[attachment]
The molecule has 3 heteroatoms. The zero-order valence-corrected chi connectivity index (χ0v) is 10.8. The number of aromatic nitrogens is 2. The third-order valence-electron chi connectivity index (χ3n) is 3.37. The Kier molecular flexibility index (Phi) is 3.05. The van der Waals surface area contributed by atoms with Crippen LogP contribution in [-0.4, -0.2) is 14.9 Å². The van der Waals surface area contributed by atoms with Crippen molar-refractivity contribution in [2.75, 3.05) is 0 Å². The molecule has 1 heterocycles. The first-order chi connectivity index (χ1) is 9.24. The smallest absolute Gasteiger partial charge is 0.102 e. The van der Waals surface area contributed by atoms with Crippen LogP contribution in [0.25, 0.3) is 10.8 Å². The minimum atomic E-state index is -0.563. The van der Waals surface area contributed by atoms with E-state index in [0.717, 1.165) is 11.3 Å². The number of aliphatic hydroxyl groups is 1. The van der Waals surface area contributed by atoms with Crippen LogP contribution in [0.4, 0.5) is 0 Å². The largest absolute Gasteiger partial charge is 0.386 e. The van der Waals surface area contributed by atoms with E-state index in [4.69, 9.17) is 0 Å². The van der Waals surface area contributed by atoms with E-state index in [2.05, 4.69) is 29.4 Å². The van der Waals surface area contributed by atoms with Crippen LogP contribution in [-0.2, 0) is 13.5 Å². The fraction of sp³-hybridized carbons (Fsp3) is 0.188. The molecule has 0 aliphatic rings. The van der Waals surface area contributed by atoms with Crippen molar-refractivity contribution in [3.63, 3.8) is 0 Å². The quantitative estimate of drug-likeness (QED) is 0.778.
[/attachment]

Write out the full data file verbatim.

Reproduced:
The molecule has 3 heteroatoms. The zero-order valence-corrected chi connectivity index (χ0v) is 10.8. The number of aromatic nitrogens is 2. The third-order valence-electron chi connectivity index (χ3n) is 3.37. The Kier molecular flexibility index (Phi) is 3.05. The van der Waals surface area contributed by atoms with Crippen LogP contribution in [-0.4, -0.2) is 14.9 Å². The van der Waals surface area contributed by atoms with Crippen molar-refractivity contribution in [2.75, 3.05) is 0 Å². The molecule has 1 heterocycles. The first-order chi connectivity index (χ1) is 9.24. The smallest absolute Gasteiger partial charge is 0.102 e. The van der Waals surface area contributed by atoms with Crippen LogP contribution in [0.25, 0.3) is 10.8 Å². The minimum atomic E-state index is -0.563. The van der Waals surface area contributed by atoms with E-state index in [0.717, 1.165) is 11.3 Å². The number of aliphatic hydroxyl groups is 1. The van der Waals surface area contributed by atoms with Crippen LogP contribution in [0.4, 0.5) is 0 Å². The largest absolute Gasteiger partial charge is 0.386 e. The van der Waals surface area contributed by atoms with E-state index in [4.69, 9.17) is 0 Å². The van der Waals surface area contributed by atoms with E-state index in [2.05, 4.69) is 29.4 Å². The van der Waals surface area contributed by atoms with Crippen LogP contribution in [-0.2, 0) is 13.5 Å². The fraction of sp³-hybridized carbons (Fsp3) is 0.188. The molecule has 0 aliphatic rings. The van der Waals surface area contributed by atoms with Crippen molar-refractivity contribution in [3.63, 3.8) is 0 Å². The quantitative estimate of drug-likeness (QED) is 0.778.